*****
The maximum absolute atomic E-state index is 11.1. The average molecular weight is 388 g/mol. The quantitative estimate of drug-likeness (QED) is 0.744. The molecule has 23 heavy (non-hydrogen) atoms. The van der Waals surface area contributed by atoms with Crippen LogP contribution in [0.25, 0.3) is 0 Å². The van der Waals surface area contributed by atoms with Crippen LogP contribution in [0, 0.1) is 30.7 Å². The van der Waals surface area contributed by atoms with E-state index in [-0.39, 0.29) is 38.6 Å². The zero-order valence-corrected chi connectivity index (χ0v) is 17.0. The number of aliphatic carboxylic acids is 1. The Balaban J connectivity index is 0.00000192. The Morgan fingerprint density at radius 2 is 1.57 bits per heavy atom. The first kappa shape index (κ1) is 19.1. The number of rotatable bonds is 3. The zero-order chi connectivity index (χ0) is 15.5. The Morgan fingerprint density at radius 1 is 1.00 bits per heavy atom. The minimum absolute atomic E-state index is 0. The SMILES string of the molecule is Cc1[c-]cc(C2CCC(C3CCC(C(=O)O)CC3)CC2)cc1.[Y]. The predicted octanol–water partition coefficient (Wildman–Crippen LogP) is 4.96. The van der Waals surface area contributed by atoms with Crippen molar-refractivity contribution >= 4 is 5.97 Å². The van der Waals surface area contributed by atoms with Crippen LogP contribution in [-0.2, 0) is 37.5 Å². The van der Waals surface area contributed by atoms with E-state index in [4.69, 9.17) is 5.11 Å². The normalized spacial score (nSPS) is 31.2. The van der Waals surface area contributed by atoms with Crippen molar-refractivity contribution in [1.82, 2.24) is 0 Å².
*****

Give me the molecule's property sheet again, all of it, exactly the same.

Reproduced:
The maximum absolute atomic E-state index is 11.1. The average molecular weight is 388 g/mol. The quantitative estimate of drug-likeness (QED) is 0.744. The molecule has 23 heavy (non-hydrogen) atoms. The van der Waals surface area contributed by atoms with Crippen LogP contribution in [0.25, 0.3) is 0 Å². The van der Waals surface area contributed by atoms with Crippen LogP contribution in [0, 0.1) is 30.7 Å². The van der Waals surface area contributed by atoms with E-state index in [-0.39, 0.29) is 38.6 Å². The zero-order valence-corrected chi connectivity index (χ0v) is 17.0. The number of aliphatic carboxylic acids is 1. The Balaban J connectivity index is 0.00000192. The Morgan fingerprint density at radius 2 is 1.57 bits per heavy atom. The first kappa shape index (κ1) is 19.1. The number of rotatable bonds is 3. The zero-order chi connectivity index (χ0) is 15.5. The Morgan fingerprint density at radius 1 is 1.00 bits per heavy atom. The minimum absolute atomic E-state index is 0. The SMILES string of the molecule is Cc1[c-]cc(C2CCC(C3CCC(C(=O)O)CC3)CC2)cc1.[Y]. The predicted octanol–water partition coefficient (Wildman–Crippen LogP) is 4.96. The van der Waals surface area contributed by atoms with Crippen molar-refractivity contribution >= 4 is 5.97 Å². The van der Waals surface area contributed by atoms with Crippen LogP contribution in [-0.2, 0) is 37.5 Å². The van der Waals surface area contributed by atoms with E-state index in [4.69, 9.17) is 5.11 Å². The normalized spacial score (nSPS) is 31.2. The van der Waals surface area contributed by atoms with Crippen molar-refractivity contribution in [1.82, 2.24) is 0 Å².